Rubella in pregnancy: Things you need to know

Rubella is a virus causing disease which is also known as German measles. The rubella virus affects the skin and lymph nodes. It can cause rashes and irritation on the skin along with mild fever. All though in case of pregnant women it is a serious risk as the virus can be passed on to the baby in the uterus through the bloodstream.

Rubella virus as a disease can scare, but let us understand why rubella is dangerous during a pregnancy.

Rubella in pregnancy: Things you need to know

Complications caused by Rubella virus during pregnancy:

During the first 20 weeks of pregnancy if the new mom-to-be comes in contact with the virus, and then it can lead to the following complications.

– A miscarriage: The baby may die before 20 weeks of the gestation period.
– A premature birth: Where a baby is born before 37 weeks of gestation period and has little chance of surviving.
– A stillbirth: The baby will die after 20 weeks.
– Congenital rubella syndrome: This virus known as CRS may pass on to the fetus in the womb through the bloodstream and can result in birth defects such as vision, hearing, heart, growth and bone development. It can also cause intellectual disability, spleen and liver damage in the newborn.

The risk of contact CRS is high if the newly pregnant mother is diagnosed with rubella in the first 12 weeks of pregnancy and is low after 20 weeks of pregnancy.

Causes of Rubella:

Rubella is caused when an infectious person sneezes or coughs. The infection is spread through the air and the droplets from the infected person may enter into a healthy person’s body through nose or mouth.

During pregnancy, as the immune system is weak there is more of a higher probability to be affected by the rubella virus. Hence, always keep an eye on infections and symptoms as well.

Symptoms of Rubella:

Some cases of rubella may not be symptomatic. But here are a few flu-like symptoms which may occur:
– Mild fever with a temperature of about 102 degrees F may stay for a few days.
– Stuffy nose, scratchy throat and cough
– Swelling and redness in the eyes, watering of the eyes
– Muscle pain
– Pink and reddish rashes appear on the skin and remain for three days
– Swelling and pain in lymph nodes appear for a week
– Stiffness in neck
– Persistent pain in the ear
– Headaches

In case the symptoms worsen, seek medical attention immediately.

Diagnosis of Rubella:

Rubella can be diagnosed by two methods.

1. A blood test:

In case you are vaccinated against rubella, the blood test will determine your immunity towards rubella based on the antibodies present in your body. The blood test is better known as serologic testing. It is tested to determine if the IgG and IgM antibodies are present in your blood. Usually, the IgG and IgM are at a peak in the bloodstream confirming the diagnosis. This blood test is conducted 7-10 days after the onset of rubella.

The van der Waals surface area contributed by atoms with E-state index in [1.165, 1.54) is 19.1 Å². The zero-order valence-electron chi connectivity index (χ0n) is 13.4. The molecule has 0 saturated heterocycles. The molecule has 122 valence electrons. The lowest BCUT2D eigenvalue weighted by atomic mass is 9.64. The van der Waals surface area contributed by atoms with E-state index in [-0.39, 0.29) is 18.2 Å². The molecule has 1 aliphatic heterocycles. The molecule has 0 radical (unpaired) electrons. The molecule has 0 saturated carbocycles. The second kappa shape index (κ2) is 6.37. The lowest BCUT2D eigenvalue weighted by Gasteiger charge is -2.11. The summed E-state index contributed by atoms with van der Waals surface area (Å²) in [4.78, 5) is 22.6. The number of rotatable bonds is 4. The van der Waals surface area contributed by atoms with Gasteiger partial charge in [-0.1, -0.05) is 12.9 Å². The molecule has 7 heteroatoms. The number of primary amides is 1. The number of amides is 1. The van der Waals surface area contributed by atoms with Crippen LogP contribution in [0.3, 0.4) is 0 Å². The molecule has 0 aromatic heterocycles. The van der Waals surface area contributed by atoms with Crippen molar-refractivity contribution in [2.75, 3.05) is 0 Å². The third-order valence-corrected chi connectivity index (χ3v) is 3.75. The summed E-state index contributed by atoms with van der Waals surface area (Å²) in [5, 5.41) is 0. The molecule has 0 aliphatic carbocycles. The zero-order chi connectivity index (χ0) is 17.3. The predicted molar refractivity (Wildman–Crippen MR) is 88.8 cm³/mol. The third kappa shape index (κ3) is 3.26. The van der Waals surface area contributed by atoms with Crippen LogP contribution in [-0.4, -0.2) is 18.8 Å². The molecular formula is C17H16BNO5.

2. Viral culture:

This test involves testing of a body fluid sample like throat swab or nasal swab to detect the RNA of rubella virus for confirming infection. If one is affected by the rubella virus then the doctor will base their recommendations based on the antibodies present in your body.
Does Rubella have treatment?

In general, there are no effective methods of treating rubella. The symptoms can be addressed. If a new mother is exposed to the infection and does not wish to terminate the pregnancy, then they can be treated with rubella antibody shots known as hyperimmune globulin. This shot cannot prevent your baby from getting infected; it can help reduce the birth defects to some extent. The new mother will be now referred to a maternal-fetal medicine specialist (MFM), once rubella infection is confirmed. Once the baby is born, the health of the body will be monitored closely. There is not much which can be done to cure the rubella virus, but every measure taken can prevent it.

How to prevent Rubella during pregnancy?

The best way to prevent rubella is to get vaccinated before you are pregnant. Here are a few things one can do to not be infected by rubella to face miscarriages and birth defects.

Before getting pregnant:

Get vaccinated with the MMR vaccine (measles, mumps and rubella) four weeks before getting pregnant

During pregnancy: Avoid taking the vaccination during pregnancy. Hence here are a few preventive measures such as: avoid close contact with people infected with rubella and seek medical attention immediately if you have come in contact with someone with rubella-like symptoms.

After pregnancy: Get the vaccination soon after delivery to avoid getting infected by rubella virus in all future pregnancies.

A few more preventive measures:

  • If one finds someone with rashes on their face or body, along with signs such as watery or red eyes, cold, runny or stuffy nose, avoid any contact with them.
  • Get children vaccinated against rubella.
  • If there is an outbreak of rubella in the places that you work or live then stay away from that place.
  • Do not use public toilets or attend public gatherings, where there are higher chances of getting the virus.

These are a few ways in which one can avoid a rubella attack and sail through a safe pregnancy without any miscarriage or birth defects in the newborn.

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